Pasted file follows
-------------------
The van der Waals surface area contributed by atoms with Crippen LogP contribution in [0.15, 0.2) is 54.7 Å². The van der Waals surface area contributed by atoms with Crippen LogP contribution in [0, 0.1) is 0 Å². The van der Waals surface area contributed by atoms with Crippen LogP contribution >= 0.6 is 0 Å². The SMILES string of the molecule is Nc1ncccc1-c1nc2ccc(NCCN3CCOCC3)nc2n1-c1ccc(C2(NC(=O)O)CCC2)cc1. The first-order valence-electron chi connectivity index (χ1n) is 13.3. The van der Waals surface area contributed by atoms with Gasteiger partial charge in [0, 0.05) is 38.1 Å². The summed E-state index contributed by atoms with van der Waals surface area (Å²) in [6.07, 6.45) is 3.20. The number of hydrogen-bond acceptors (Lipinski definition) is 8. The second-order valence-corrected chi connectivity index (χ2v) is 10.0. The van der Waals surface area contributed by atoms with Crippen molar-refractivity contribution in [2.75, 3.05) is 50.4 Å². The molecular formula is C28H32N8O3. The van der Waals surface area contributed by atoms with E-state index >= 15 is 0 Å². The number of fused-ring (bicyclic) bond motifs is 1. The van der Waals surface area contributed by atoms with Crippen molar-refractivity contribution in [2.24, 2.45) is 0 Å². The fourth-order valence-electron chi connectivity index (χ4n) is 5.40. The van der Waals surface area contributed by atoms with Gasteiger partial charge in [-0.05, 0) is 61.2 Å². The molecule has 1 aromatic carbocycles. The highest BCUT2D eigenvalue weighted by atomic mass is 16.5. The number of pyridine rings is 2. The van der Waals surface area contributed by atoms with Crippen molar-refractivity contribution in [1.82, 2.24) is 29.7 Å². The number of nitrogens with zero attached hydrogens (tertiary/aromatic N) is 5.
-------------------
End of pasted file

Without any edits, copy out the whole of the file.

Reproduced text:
The van der Waals surface area contributed by atoms with Crippen LogP contribution in [0.15, 0.2) is 54.7 Å². The van der Waals surface area contributed by atoms with Crippen LogP contribution in [0, 0.1) is 0 Å². The van der Waals surface area contributed by atoms with Crippen LogP contribution >= 0.6 is 0 Å². The SMILES string of the molecule is Nc1ncccc1-c1nc2ccc(NCCN3CCOCC3)nc2n1-c1ccc(C2(NC(=O)O)CCC2)cc1. The first-order valence-electron chi connectivity index (χ1n) is 13.3. The van der Waals surface area contributed by atoms with Gasteiger partial charge in [0, 0.05) is 38.1 Å². The summed E-state index contributed by atoms with van der Waals surface area (Å²) in [6.07, 6.45) is 3.20. The number of hydrogen-bond acceptors (Lipinski definition) is 8. The second-order valence-corrected chi connectivity index (χ2v) is 10.0. The van der Waals surface area contributed by atoms with Crippen molar-refractivity contribution in [2.75, 3.05) is 50.4 Å². The molecular formula is C28H32N8O3. The van der Waals surface area contributed by atoms with E-state index >= 15 is 0 Å². The number of fused-ring (bicyclic) bond motifs is 1. The van der Waals surface area contributed by atoms with Crippen molar-refractivity contribution in [2.24, 2.45) is 0 Å². The fourth-order valence-electron chi connectivity index (χ4n) is 5.40. The van der Waals surface area contributed by atoms with Gasteiger partial charge in [-0.05, 0) is 61.2 Å². The molecule has 1 aromatic carbocycles. The highest BCUT2D eigenvalue weighted by atomic mass is 16.5. The number of pyridine rings is 2. The van der Waals surface area contributed by atoms with Crippen molar-refractivity contribution in [1.82, 2.24) is 29.7 Å². The number of nitrogens with zero attached hydrogens (tertiary/aromatic N) is 5.